On Tuesday, October 4, a court in Russia fined social media platform TikTok 3 million roubles (over €50,000) over the refusal to remove content that the Russian authorities deemed to be in violation of the country’s law on “LGBT propaganda”.
As reported by Reuters, ByteDance-owned platform TikTok was found guilty of an administrative offence in Russia for failing to delete content that was allegedly “promoting non-traditional values, LGBT, feminism and a distorted representation of traditional sexual values”. As a result, the company was fined 3 million roubles by Moscow’s Tagansky District Court.
The Russian law against so-called ‘LGBT propaganda’ was introduced in 2013 to censor queer content destined for minors. However, such legislation has often been used to intimidate LGBTQ+ activists and oppress the Russian queer community, in addition to preventing children from accessing inclusive media.
Earlier this year, it was reported that lawmakers in Russia are considering expanding the existing law to include adults and increasing fines towards whoever exposes children to “LGBT propaganda”.
Russia fined TikTok for failing to delete content that violates Russian laws on 'LGBT propaganda' and streaming service Twitch for hosting a video interview with a Ukrainian political figure that Moscow said contained 'fake' information https://t.co/tHB3LP8IYQ pic.twitter.com/yIoCZZbqjr
— Reuters Legal (@ReutersLegal) October 4, 2022
When implementing such legislation, as in the case of TikTok, authorities in Russia claim that they are defending public morality against alleged un-Russian values imposed by the West. Indeed, this is the latest development in a long-running dispute between Russia and several Big Tech companies, which aims at suppressing Western firms’ influence in the country.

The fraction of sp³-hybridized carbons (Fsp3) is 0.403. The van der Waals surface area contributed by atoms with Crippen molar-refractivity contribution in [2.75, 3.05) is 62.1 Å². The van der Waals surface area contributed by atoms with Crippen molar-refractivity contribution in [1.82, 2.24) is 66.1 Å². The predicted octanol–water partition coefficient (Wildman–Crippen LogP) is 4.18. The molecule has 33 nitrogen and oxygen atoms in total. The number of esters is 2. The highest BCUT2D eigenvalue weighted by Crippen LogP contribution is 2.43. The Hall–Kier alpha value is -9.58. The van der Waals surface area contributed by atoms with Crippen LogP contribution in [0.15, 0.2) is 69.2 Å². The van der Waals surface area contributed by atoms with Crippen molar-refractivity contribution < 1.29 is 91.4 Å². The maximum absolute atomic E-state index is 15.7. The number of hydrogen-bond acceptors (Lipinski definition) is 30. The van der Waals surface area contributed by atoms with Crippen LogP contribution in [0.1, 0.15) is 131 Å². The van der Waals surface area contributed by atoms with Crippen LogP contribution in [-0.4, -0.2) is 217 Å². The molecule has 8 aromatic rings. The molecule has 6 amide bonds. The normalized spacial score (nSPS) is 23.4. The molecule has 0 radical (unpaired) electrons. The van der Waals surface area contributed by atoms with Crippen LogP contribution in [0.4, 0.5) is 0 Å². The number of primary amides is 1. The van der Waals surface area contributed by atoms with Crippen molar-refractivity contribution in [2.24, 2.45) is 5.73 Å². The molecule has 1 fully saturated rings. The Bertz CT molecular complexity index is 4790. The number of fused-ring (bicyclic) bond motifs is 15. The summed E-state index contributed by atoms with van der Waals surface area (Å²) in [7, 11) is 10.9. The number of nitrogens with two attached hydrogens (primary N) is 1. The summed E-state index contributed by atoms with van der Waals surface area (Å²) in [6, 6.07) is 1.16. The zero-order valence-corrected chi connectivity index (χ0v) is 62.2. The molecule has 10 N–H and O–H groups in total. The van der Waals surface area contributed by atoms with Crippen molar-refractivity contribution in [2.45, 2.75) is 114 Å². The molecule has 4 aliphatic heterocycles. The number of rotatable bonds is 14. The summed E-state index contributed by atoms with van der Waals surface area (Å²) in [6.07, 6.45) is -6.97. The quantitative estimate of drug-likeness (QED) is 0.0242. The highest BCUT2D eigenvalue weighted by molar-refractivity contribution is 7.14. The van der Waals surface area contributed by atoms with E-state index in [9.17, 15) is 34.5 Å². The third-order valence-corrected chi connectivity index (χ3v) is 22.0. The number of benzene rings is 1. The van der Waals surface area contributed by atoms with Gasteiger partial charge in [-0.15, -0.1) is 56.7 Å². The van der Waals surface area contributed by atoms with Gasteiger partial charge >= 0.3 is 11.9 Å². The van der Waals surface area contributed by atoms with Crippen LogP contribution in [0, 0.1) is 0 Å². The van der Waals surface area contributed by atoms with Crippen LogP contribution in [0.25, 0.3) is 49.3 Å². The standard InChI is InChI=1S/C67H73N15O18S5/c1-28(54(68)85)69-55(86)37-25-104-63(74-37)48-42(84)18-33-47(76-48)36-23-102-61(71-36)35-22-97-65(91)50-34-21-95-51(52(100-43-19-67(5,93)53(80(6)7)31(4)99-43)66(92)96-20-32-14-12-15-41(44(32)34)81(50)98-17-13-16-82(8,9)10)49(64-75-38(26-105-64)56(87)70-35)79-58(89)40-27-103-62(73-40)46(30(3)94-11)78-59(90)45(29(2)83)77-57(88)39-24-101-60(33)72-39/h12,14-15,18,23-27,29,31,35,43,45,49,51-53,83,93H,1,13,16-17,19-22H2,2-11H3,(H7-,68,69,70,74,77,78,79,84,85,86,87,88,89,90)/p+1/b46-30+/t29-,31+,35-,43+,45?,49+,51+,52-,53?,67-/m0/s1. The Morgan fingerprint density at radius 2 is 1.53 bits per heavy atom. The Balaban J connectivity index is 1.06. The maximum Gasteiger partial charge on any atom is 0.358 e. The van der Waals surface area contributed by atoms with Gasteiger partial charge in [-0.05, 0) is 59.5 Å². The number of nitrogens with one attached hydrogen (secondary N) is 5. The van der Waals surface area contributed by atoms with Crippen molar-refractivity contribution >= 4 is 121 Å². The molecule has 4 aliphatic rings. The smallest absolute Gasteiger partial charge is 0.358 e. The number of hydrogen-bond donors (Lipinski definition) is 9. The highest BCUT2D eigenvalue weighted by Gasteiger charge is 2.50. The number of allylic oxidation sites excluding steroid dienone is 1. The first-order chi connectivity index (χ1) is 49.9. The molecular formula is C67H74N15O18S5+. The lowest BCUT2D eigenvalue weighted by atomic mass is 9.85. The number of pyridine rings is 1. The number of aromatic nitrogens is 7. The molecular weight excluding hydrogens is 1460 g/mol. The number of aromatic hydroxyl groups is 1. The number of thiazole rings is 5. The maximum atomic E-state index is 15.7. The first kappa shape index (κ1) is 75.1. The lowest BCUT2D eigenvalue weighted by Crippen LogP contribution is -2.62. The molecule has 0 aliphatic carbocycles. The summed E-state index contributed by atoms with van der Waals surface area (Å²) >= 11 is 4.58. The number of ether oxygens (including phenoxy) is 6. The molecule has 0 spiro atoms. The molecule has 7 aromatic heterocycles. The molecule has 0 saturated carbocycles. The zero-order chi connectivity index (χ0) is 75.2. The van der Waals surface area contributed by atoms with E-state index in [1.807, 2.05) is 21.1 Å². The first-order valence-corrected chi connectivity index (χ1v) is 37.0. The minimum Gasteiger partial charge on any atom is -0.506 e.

In a similar case, Twitch, the streaming service owned by Amazon, was also fined for hosting a video interview with Oleksiy Arestovych, one of the advisers of Ukrainian President Volodymyr Zelenskiy. The allegations against Twitch entail spreading unreliable information about what Russia calls its “special military operation” in Ukraine.
This is related to a law passed in early March in Russia that prohibits spreading “fake” information about the Russian invasion of Ukraine and “discrediting” the armed forces. Sentences can go up to 15 years in prison and foreign tech firms have been warned against violating such law.
© 2022 GCN (Gay Community News). All rights reserved.
GCN has been a vital, free-of-charge information service for Ireland’s LGBTQ+ community since 1988.
During this global COVID pandemic, we like many other organisations have been impacted greatly in the way we can do business and produce. This means a temporary pause to our print publication and live events and so now more than ever we need your help to continue providing this community resource digitally.
GCN is a registered charity with a not-for-profit business model and we need your support. If you value having an independent LGBTQ+ media in Ireland, you can help from as little as €1.99 per month. Support Ireland’s free, independent LGBTQ+ media.